Why Migrants Are Using Crypto: The Secret to Achieving the UN Goal of Remittance Costs Being Reduced to Less Than 3% by 2030


According to the most recent World Bank data, the cost that African migrants or expatriates experience when moving money through the so-called formal corridors is still far higher than the UN aim of less than 3%. However, when cryptocurrencies are utilized, the cost is significantly lower than the aim.

Global Average Exceeds SDG Goal

The most costly location to transfer money to is once again Sub-Saharan Africa, according to the most recent World Bank (WB) remittance data.

The area received $49 billion in remittances in 2021, only 0.4 percent more than in 2020, with an average cost of 7.8 percent for every $200 sent.

Remittances into Nigeria, which make up the majority of those sent to the area, increased by 11.2 percent. The World Bank claims that the regulations of the nation, which encourage receivers to cash out at regulated venues, are to blame for the increase in the value of remittances made to Nigeria through official channels. Other nations in the area that had considerable rise in remittance inflows include Cabo Verde, Gambia, and Kenya. Cabo Verde’s inbound remittances increased by 23.3 percent (20.1 percent ).

During the same time period, the average cost of sending money across borders was 6 percent worldwide.

The Sustainable Development Goal (SDG) 10.3 target of less than three percent is still substantially higher than both Sub-Saharan Africa and the world average transaction costs, according to the World Bank.

However, despite continual efforts to reduce this number, the price of transferring money across borders is still high and has been for years. This suggests that it is doubtful that the SDG 10.3 objective of bringing down migrant remittance transaction costs to under 3 percent by 2030 would be met. Similar to this, it seems impossible for the UN to eliminate remittance corridors with fees greater than 5%.

Why Refugees Are Using Crypto

Meanwhile, the exorbitant expense of sending remittances through official channels and the strict KYC requirements that go along with it frequently drive migrants to search for more practical and less time-consuming alternatives. One of the less formal means used by migrants to send money to their loved ones is through couriers, cross-border trucks, or bus drivers. The fundamental issue with such informal techniques is the protection of the cash, but they also present their own difficulties.

Since migrants are increasingly using cryptocurrencies to send money to their loved ones, even if they were not initially designed to address this issue, it is clear that they may contribute to finding a solution.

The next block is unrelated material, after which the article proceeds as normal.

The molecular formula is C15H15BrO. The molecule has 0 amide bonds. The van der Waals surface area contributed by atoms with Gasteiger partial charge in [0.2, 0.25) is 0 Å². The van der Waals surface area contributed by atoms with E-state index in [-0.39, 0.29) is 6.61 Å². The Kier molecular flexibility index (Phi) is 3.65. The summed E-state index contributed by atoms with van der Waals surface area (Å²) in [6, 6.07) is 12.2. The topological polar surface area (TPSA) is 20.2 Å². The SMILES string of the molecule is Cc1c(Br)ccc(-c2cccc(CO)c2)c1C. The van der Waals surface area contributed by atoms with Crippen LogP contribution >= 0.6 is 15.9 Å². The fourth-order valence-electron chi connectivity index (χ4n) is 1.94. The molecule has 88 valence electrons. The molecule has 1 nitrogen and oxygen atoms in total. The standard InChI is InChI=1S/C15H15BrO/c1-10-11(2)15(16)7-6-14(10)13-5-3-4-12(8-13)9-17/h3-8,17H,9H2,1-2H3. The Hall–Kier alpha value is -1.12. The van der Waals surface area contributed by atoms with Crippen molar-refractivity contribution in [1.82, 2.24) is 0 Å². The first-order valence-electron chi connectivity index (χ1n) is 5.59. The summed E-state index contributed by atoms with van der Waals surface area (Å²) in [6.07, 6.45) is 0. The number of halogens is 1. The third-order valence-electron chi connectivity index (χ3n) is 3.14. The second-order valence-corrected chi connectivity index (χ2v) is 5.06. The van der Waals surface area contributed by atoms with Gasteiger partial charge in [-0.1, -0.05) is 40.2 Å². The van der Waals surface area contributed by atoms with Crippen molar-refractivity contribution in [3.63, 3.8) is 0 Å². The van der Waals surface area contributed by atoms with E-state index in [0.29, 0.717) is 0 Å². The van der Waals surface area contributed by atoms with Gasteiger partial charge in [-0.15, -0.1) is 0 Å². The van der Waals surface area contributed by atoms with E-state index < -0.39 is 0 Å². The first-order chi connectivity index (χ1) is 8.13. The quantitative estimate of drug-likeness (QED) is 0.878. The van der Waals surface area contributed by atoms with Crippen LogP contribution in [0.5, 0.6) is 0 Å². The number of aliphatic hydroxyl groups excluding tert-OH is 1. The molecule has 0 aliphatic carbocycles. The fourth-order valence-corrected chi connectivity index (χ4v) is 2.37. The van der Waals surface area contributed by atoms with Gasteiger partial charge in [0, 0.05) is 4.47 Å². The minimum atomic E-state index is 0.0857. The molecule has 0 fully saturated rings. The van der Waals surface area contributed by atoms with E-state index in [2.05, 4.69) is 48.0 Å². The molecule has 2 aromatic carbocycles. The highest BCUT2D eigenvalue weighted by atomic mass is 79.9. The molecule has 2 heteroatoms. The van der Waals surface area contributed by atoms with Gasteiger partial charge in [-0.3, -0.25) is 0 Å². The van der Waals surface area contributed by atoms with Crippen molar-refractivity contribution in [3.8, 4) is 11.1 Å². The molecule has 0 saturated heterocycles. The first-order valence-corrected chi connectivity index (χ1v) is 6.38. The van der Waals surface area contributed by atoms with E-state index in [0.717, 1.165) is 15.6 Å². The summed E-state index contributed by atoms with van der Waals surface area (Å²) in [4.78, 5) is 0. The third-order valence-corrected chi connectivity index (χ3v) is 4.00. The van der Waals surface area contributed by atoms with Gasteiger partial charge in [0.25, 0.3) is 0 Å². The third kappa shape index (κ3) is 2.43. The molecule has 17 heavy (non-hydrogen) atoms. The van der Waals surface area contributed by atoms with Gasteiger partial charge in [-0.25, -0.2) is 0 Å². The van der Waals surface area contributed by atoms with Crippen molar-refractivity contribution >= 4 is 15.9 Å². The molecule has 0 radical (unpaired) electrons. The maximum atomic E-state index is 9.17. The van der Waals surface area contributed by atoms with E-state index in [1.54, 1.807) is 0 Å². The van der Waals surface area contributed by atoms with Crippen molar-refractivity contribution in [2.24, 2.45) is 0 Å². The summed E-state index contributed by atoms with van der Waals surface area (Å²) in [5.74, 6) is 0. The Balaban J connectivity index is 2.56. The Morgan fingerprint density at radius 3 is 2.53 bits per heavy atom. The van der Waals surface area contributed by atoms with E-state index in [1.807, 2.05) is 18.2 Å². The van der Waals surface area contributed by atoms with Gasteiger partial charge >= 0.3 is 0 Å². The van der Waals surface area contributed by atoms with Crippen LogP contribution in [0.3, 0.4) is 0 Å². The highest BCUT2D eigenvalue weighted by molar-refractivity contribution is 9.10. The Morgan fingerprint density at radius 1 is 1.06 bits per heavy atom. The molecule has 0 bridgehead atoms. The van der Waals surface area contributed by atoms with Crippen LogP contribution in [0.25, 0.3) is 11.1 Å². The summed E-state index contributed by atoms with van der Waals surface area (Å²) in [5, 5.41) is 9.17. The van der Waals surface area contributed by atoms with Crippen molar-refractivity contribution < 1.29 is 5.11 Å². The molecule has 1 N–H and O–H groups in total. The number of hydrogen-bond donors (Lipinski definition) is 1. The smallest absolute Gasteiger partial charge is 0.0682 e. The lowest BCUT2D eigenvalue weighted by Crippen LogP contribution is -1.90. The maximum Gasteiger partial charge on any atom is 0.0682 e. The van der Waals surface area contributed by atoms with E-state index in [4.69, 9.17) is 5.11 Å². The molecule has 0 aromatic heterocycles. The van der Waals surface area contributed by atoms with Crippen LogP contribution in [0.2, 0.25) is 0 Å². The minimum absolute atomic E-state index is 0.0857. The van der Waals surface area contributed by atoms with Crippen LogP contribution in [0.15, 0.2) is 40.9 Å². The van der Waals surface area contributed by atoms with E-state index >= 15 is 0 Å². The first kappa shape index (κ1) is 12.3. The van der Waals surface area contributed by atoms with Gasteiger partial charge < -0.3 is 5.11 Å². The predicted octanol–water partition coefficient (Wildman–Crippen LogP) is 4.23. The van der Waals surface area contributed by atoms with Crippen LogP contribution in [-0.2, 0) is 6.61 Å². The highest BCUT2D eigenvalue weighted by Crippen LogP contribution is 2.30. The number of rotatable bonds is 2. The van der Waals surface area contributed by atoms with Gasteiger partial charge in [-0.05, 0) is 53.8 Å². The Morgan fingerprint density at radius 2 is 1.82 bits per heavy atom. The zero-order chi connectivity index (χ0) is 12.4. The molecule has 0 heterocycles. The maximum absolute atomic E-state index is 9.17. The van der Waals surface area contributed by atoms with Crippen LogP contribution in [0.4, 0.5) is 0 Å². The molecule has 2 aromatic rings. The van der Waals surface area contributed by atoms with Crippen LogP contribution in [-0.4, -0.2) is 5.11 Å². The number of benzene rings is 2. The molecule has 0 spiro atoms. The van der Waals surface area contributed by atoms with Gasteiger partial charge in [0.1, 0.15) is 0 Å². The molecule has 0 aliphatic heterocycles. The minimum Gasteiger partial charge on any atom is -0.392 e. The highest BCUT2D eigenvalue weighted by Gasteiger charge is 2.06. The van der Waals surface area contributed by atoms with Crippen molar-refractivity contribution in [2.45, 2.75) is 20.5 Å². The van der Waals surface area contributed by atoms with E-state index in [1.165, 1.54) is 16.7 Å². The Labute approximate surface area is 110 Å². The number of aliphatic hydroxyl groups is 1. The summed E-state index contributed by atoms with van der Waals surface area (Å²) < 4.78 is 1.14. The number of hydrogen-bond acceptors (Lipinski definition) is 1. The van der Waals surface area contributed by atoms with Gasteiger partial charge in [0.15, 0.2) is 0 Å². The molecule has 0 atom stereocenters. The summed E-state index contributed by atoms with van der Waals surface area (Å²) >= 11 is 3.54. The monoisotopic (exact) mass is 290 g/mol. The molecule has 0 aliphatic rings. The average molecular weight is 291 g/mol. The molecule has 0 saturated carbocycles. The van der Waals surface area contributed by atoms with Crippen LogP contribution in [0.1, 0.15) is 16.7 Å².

Peer-to-peer cryptocurrency exchange platforms may now be used by an increasing number of African migrants to send money back home, as the 2021 Geography of Cryptocurrency research by the blockchain intelligence company Chainalysis will confirm. To provide an example, the data from the intelligence agency reveals that $105.6 billion worth of cryptocurrencies were transmitted to individuals on the African continent between July 2020 and June 2021. Nearly 96 percent of this amount was made up of transfers across regions.
The other parameter used in the study supports the claim that African migrants are adopting digital currencies to send money by showing how many inbound transfers are under $1,000. According to Chainalysis, the quantity of these transactions first surpassed 200,000 in May 2020 and has continued to do so ever since. In reality, there were slightly under 800,000 transactions under $1,000 as of May 2021. When compared to the so-called formal channels, cryptocurrencies are visibly lot less expensive in addition to being a quicker and maybe more secure method of delivering money. When utilizing normal corridors, it may cost up to $10 (10%) to transmit $100 from South Africa to Zimbabwe; however, using the BCH network, it would only cost about $0.01, or less than 1%. On the Stellar network, the same value may be transferred for considerably less than a penny.

In addition to these two instances, there are plenty others that demonstrate how cryptocurrencies may be a superior substitute for conventional remittance routes.

Regulators cannot limit the application of functional innovation

As a result, although detractors, especially those from advanced nations, are keen to point out the drawbacks of cryptocurrencies, immigrants from all over the world, not just from Africa, are demonstrating that they are superior to conventional methods. The SDG 10.3 target of attaining remittance costs less than three percent might be achieved far before the 2030 deadline if cryptocurrency were to overnight become the most popular method of moving money between various countries.

It follows that when dealing with cryptocurrencies, regulators should be more motivated by facts than by malice. According to a new policy paper from the United Nations Conference on Trade and Development (UNCTAD), regulation of cryptocurrencies should not focus on restricting their usage.

Instead, when cryptocurrencies are showing to be valuable, regulators should welcome or promote wider usage of cryptocurrencies. Innovations that aim to level the playing field or emancipate the underprivileged should be protected, not shunned.